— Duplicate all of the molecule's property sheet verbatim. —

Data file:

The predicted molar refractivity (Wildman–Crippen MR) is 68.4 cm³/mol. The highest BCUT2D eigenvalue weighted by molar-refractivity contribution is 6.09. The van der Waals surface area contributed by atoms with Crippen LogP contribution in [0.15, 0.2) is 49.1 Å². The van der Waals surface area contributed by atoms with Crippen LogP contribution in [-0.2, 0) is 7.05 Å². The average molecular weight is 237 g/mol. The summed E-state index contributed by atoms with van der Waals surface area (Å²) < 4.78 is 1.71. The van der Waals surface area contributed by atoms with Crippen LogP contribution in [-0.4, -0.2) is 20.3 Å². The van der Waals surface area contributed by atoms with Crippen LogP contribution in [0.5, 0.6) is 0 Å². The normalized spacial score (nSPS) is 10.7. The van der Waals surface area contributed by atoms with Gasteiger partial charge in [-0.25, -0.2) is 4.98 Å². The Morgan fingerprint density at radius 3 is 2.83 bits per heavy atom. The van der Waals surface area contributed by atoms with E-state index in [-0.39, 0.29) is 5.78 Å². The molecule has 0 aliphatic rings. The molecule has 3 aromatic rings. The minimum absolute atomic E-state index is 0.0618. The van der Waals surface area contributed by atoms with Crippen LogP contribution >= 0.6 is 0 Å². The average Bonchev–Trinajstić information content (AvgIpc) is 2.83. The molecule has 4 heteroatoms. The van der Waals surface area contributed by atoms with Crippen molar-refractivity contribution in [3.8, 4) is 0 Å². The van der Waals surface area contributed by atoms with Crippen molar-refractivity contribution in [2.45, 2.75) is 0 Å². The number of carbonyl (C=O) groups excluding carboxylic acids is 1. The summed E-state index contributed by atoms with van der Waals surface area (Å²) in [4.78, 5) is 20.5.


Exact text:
The predicted molar refractivity (Wildman–Crippen MR) is 68.4 cm³/mol. The highest BCUT2D eigenvalue weighted by molar-refractivity contribution is 6.09. The van der Waals surface area contributed by atoms with Crippen LogP contribution in [0.15, 0.2) is 49.1 Å². The van der Waals surface area contributed by atoms with Crippen LogP contribution in [-0.2, 0) is 7.05 Å². The average molecular weight is 237 g/mol. The summed E-state index contributed by atoms with van der Waals surface area (Å²) < 4.78 is 1.71. The van der Waals surface area contributed by atoms with Crippen LogP contribution in [-0.4, -0.2) is 20.3 Å². The van der Waals surface area contributed by atoms with Crippen LogP contribution in [0.5, 0.6) is 0 Å². The normalized spacial score (nSPS) is 10.7. The van der Waals surface area contributed by atoms with Gasteiger partial charge in [-0.25, -0.2) is 4.98 Å². The Morgan fingerprint density at radius 3 is 2.83 bits per heavy atom. The van der Waals surface area contributed by atoms with E-state index in [-0.39, 0.29) is 5.78 Å². The molecule has 0 aliphatic rings. The molecule has 3 aromatic rings. The minimum absolute atomic E-state index is 0.0618. The van der Waals surface area contributed by atoms with Crippen LogP contribution >= 0.6 is 0 Å². The average Bonchev–Trinajstić information content (AvgIpc) is 2.83. The molecule has 4 heteroatoms. The van der Waals surface area contributed by atoms with Crippen molar-refractivity contribution in [3.8, 4) is 0 Å². The van der Waals surface area contributed by atoms with Crippen molar-refractivity contribution in [2.45, 2.75) is 0 Å². The number of carbonyl (C=O) groups excluding carboxylic acids is 1. The summed E-state index contributed by atoms with van der Waals surface area (Å²) in [4.78, 5) is 20.5.